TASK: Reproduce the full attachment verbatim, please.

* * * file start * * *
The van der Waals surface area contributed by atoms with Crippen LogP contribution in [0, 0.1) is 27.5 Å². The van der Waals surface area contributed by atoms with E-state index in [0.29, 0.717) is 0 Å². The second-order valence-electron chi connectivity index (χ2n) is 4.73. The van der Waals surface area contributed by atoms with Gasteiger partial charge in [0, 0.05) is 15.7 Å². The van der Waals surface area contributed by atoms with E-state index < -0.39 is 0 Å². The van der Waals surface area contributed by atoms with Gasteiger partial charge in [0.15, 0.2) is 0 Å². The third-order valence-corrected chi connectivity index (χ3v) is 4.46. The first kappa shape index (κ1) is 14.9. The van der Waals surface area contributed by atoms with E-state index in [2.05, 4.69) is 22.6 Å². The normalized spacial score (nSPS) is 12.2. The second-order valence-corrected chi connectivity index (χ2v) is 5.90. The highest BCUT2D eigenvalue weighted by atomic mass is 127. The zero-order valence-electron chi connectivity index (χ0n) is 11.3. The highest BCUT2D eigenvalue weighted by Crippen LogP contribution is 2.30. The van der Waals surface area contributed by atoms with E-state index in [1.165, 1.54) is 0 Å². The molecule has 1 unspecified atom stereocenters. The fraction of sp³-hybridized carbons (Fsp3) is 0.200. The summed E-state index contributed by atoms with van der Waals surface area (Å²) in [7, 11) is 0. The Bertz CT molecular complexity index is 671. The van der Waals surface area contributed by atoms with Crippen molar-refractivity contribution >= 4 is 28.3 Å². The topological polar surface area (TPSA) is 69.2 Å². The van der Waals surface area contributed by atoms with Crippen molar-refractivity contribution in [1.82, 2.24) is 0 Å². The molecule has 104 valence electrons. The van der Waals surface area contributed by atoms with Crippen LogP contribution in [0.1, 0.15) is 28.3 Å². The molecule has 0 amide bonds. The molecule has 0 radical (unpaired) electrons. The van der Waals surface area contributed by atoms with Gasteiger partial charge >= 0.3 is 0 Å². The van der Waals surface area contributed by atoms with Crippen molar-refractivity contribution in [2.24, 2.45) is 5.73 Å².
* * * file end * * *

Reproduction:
The van der Waals surface area contributed by atoms with Crippen LogP contribution in [0, 0.1) is 27.5 Å². The van der Waals surface area contributed by atoms with E-state index in [0.29, 0.717) is 0 Å². The second-order valence-electron chi connectivity index (χ2n) is 4.73. The van der Waals surface area contributed by atoms with Gasteiger partial charge in [0, 0.05) is 15.7 Å². The van der Waals surface area contributed by atoms with E-state index < -0.39 is 0 Å². The van der Waals surface area contributed by atoms with Gasteiger partial charge in [0.15, 0.2) is 0 Å². The third-order valence-corrected chi connectivity index (χ3v) is 4.46. The first kappa shape index (κ1) is 14.9. The van der Waals surface area contributed by atoms with E-state index in [2.05, 4.69) is 22.6 Å². The normalized spacial score (nSPS) is 12.2. The second-order valence-corrected chi connectivity index (χ2v) is 5.90. The highest BCUT2D eigenvalue weighted by atomic mass is 127. The zero-order valence-electron chi connectivity index (χ0n) is 11.3. The highest BCUT2D eigenvalue weighted by Crippen LogP contribution is 2.30. The van der Waals surface area contributed by atoms with E-state index in [1.165, 1.54) is 0 Å². The molecule has 1 unspecified atom stereocenters. The fraction of sp³-hybridized carbons (Fsp3) is 0.200. The summed E-state index contributed by atoms with van der Waals surface area (Å²) in [7, 11) is 0. The Bertz CT molecular complexity index is 671. The van der Waals surface area contributed by atoms with Crippen molar-refractivity contribution >= 4 is 28.3 Å². The topological polar surface area (TPSA) is 69.2 Å². The van der Waals surface area contributed by atoms with Crippen molar-refractivity contribution in [1.82, 2.24) is 0 Å². The molecule has 104 valence electrons. The van der Waals surface area contributed by atoms with Crippen LogP contribution in [0.1, 0.15) is 28.3 Å². The molecule has 0 amide bonds. The molecule has 0 radical (unpaired) electrons. The van der Waals surface area contributed by atoms with Gasteiger partial charge >= 0.3 is 0 Å². The van der Waals surface area contributed by atoms with Crippen molar-refractivity contribution in [2.24, 2.45) is 5.73 Å².